California’s Wine Labeling Laws

California has a regulatory system for California wine labels that is designed to give purchasers a substantial amount of data about a labeled wine. Knowledge of these regulations offers a wine purchaser information that is not clearly apparent from reading the label.

Wine names fall into three categories: Varietal, referring to the type of grape used, such as Chardonnay or Cabernet Sauvignon; Generic, referring to types of wines that have come to have a secondary meaning in California, such as Chablis or Burgundy; and Proprietary names, coined by wineries for specific wines, such as Beringer “ Alluvium™ ” or Quady “ Essencia™ ”.

If a California wine label identifies the product as a varietal wine, 75% of the wine must be made from the named grape variety. There are no restrictions on the types of grapes used in wines with generic or proprietary names.

In order to bear a vintage date, such as “2008,” 95% or more of the grapes used in making the wine must be harvested in the year stated. The other 5% may be from other vintages used to top off wines in barrels.

Statements of geographical origin are also subject to regulation. To be designated as a “California” wine, 100% of the grapes used in the wine must be grown in that state. To bear a viticultural area designation such as “Napa,” “Sonoma,” or “El Dorado County,” 85% or more of the grapes used must be grown in the designated area.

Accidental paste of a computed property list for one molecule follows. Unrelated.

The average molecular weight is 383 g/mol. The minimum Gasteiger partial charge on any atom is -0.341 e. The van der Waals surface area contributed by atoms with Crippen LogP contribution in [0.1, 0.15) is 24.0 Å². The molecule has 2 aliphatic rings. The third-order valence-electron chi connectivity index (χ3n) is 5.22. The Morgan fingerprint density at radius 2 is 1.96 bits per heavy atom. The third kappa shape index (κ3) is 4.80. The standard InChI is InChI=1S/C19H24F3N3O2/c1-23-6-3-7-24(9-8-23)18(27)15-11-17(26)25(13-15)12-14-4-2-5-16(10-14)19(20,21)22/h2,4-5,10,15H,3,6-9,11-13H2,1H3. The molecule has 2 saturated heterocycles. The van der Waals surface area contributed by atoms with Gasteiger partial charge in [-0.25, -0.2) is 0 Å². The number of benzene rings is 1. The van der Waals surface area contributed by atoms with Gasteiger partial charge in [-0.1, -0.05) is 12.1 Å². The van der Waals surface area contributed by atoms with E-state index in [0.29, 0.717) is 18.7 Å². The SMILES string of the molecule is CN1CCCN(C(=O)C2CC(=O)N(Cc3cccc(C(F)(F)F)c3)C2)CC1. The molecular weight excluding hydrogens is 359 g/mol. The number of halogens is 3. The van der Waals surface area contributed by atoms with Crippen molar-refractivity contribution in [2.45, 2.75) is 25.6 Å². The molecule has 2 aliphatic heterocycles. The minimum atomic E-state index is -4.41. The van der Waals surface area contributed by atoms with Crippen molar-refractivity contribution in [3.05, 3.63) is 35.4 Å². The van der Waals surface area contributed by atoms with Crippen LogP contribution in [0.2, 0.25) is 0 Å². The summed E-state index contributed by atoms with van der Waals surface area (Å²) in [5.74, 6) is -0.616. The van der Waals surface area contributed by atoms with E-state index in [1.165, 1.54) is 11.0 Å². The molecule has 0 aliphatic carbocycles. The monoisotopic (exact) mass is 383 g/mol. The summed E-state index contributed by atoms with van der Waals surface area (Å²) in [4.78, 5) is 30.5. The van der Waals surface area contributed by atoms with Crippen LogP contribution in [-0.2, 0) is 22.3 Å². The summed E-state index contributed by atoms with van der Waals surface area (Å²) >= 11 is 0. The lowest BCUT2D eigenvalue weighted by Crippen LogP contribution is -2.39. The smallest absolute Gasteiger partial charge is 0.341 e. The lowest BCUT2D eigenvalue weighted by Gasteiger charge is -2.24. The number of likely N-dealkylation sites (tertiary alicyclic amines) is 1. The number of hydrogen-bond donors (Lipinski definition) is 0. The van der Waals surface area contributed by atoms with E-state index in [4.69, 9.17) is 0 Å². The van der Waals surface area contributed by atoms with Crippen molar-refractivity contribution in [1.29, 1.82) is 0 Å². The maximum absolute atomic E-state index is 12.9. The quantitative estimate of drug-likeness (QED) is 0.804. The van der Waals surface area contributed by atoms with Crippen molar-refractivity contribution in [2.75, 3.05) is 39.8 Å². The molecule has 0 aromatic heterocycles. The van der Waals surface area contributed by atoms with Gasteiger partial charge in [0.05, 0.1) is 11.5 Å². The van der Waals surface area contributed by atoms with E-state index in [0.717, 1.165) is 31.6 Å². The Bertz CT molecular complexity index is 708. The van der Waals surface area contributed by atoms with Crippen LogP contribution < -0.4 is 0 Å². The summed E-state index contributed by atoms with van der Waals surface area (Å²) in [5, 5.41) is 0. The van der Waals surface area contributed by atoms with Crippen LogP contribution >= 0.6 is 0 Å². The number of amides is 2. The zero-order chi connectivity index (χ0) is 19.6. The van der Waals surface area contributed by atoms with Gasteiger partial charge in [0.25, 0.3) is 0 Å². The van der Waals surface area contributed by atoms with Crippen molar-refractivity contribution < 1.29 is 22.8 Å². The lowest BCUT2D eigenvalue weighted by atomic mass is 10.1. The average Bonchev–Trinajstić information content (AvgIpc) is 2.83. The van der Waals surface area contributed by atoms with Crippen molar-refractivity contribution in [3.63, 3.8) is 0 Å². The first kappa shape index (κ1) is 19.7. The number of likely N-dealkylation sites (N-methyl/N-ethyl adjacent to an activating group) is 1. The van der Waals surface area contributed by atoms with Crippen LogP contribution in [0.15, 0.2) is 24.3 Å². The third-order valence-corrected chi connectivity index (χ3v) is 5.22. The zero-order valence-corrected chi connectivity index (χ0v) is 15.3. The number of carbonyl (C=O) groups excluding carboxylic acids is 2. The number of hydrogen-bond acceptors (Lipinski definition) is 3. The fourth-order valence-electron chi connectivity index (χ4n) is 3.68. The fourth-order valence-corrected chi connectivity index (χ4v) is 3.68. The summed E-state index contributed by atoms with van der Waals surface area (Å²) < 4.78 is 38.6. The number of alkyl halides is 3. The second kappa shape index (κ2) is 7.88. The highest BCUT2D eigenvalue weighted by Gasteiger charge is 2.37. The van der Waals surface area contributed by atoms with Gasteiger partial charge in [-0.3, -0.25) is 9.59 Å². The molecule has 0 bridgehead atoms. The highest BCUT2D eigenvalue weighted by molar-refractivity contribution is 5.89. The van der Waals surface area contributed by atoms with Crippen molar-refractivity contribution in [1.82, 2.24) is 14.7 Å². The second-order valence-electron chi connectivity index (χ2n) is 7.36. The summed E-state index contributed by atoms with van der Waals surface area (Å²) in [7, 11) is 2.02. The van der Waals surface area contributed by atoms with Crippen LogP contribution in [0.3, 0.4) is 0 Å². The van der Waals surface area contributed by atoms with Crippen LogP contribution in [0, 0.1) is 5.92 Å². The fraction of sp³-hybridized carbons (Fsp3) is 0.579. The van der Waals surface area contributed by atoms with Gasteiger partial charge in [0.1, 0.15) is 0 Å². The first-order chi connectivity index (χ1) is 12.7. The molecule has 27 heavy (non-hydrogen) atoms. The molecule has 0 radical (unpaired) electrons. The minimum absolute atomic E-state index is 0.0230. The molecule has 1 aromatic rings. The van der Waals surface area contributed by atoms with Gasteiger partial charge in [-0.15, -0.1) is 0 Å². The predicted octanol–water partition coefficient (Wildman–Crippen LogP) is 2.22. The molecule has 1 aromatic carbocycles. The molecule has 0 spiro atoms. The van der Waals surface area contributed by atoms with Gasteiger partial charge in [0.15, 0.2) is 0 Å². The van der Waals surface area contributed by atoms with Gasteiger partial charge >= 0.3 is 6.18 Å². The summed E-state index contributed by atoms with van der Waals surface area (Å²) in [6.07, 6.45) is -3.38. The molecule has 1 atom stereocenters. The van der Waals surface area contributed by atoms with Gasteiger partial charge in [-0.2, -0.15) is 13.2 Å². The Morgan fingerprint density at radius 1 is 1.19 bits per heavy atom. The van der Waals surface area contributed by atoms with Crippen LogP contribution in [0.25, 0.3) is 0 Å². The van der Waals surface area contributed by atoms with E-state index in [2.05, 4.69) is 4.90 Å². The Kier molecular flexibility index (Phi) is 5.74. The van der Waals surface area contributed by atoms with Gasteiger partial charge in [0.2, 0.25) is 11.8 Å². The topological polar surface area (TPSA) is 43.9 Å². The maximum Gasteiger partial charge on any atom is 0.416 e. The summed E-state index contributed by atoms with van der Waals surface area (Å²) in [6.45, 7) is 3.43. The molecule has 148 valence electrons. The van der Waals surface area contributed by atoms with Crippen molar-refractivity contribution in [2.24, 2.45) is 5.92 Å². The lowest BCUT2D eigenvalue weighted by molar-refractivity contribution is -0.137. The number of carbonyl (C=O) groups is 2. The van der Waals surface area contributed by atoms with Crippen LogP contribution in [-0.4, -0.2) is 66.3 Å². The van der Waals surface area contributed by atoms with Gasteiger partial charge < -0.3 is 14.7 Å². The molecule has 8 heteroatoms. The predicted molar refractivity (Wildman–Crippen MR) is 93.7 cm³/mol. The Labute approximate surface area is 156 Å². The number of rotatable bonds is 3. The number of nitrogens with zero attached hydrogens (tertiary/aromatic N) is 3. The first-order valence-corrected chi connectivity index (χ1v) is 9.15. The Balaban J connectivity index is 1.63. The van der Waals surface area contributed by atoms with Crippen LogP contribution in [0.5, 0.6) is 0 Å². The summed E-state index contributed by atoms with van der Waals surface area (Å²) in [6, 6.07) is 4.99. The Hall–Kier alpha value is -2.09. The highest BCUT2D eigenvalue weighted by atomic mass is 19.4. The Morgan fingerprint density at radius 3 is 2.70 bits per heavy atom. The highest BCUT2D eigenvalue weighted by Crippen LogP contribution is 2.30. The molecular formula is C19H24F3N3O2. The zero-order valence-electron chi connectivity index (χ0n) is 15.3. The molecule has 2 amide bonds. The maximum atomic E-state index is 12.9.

The winery production and bottling designation on a wine label can tell a lot to an educated consumer. “Estate Bottled” and “Grown, Produced and Bottled by …” each mean that 100% of the grapes used must be from a vineyard that is owned or controlled within a viticultural area where the winery is located. These designations by a respected winemaker often denote a higher quality wine, since the entire product was produced by that winemaker.

“Produced and Bottled by . . .” designates that the bottler made, fermented and finished at least 75% of the wine. “Made and Bottled by . . .” means that the bottler made, fermented and finished at least 10% of the wine. Again, the extent to which a winemaker participated in the production of the wine often can be an indicator of quality.

“Cellared and Bottled by . . .” or “Vinted and Bottled by . . .” means that the bottler made less than 10% of the wine and possibly did not make any of the wine. This designation often refers to wines bought in bulk from other wineries and bottled under the label of a winery that had no involvement in the production of the wine.

Knowledge of the foregoing labeling regulations can give a consumer more information and a better understanding of a given wine. However, this is just a beginning. Not all “Estate Bottled” wines are great and some “Vinted and Bottled by . . .” wines are outstanding.

While knowledge of these designations is useful, an informed consumer should also look for wines that have won medals in state and county fairs and other wine competitions and wines that have been praised or highly rated by critics such as Robert Parker and Jerry Mead or by wine publications like the Wine Spectator, Connoisseurs’ Guide to California Wines and California Grapevine. Such wines are generally notable and worth acquiring.

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